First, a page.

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What Social Content Works Best for Engaging Luxury-Minded Consumers?

Schumacher-cover-image-FIf you are in the business of marketing luxury fashion brands, you’ve almost certainly asked yourself what kind of Facebook content will best engage your target audience.

I am going to give you some help in finding those answers by looking at key indicators of how this audience uses social media. My goal here is to identify some of the major content themes across the luxury fashion industry and see what posts are driving the most engagement. But, of course, marketers looking to reach luxury-minded consumers in any category will likely benefit from this information.


Below is a list of the brand pages we’ll be taking a look at:

  • Marc Jacobs
  • Versace
  • Dior
  • Louis Vuitton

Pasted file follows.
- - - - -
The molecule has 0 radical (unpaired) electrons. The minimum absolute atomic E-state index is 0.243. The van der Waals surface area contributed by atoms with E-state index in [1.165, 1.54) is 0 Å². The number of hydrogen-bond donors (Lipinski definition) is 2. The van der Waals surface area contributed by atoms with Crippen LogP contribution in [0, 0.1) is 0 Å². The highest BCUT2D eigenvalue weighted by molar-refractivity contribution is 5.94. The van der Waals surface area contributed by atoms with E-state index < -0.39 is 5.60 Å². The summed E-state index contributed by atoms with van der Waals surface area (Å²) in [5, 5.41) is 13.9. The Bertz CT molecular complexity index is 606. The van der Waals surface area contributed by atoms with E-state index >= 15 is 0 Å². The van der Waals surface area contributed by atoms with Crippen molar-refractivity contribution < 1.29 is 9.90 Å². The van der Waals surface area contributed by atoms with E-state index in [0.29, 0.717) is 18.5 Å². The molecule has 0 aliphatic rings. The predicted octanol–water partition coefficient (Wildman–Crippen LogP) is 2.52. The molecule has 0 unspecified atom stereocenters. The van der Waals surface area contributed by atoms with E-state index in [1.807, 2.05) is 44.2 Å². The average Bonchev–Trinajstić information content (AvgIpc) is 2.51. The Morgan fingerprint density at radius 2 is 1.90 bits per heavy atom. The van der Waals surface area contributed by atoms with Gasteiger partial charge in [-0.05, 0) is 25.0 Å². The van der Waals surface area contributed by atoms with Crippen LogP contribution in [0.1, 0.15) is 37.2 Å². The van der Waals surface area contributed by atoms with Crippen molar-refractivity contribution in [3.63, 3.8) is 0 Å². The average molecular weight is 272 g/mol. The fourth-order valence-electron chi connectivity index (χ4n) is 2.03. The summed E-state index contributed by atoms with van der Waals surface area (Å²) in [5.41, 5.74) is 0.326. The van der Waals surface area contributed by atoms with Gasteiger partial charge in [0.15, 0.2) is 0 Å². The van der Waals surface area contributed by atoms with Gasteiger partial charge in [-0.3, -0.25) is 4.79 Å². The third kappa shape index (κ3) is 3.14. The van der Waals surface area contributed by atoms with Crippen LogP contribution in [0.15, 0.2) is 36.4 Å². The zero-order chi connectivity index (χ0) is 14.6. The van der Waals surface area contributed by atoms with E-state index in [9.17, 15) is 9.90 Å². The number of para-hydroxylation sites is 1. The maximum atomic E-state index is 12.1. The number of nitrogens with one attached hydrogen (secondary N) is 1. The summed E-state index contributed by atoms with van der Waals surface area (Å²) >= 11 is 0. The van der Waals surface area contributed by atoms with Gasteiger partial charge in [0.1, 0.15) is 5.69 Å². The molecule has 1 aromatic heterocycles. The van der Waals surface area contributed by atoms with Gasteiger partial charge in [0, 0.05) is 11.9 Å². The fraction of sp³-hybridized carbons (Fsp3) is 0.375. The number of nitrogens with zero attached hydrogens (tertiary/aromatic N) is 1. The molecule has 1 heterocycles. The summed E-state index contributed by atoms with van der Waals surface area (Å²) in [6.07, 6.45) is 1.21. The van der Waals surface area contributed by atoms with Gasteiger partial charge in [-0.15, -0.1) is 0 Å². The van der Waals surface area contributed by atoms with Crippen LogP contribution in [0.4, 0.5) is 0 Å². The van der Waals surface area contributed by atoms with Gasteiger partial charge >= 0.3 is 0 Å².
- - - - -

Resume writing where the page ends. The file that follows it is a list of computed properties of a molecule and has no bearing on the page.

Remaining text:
• Burberry
  • Chanel
  • Gucci
  • Armani
  • Dolce & Gabbana
  • Calvin Klein

The analysis will cover all content posted to the Facebook walls of each brand during the time period of April 1–June 30, 2012.

While each brand will certainly have a set of specific subjects that represents it, what I’m going to look for here are overall industry themes that perform well across all or most of the brands. These are things that both reflect the entire luxury category and give marketers more universal insights that can be applied to other luxury or fashion brands.

So let’s take a look at which brand’s pages are most engaging, and what’s driving that engagement.

What does engagement look like in the luxury fashion industry?

Every industry has its own performance benchmarks for Facebook and social media marketing, so it’s always important to view data in the context of other brands in the category.

Chart 1 shows the leaderboard for our 10 luxury fashion brands. Let’s start by taking a look at the average engagement rates for pages in this category.


In the Engagement Rate column, you’ll see an industry average of .14 percent. That’s pretty good in general, and very good for pages with high fan counts such as these. Considering that the average number of fans for these pages is 5.9 million, that’s a lot of people to be trying to engage.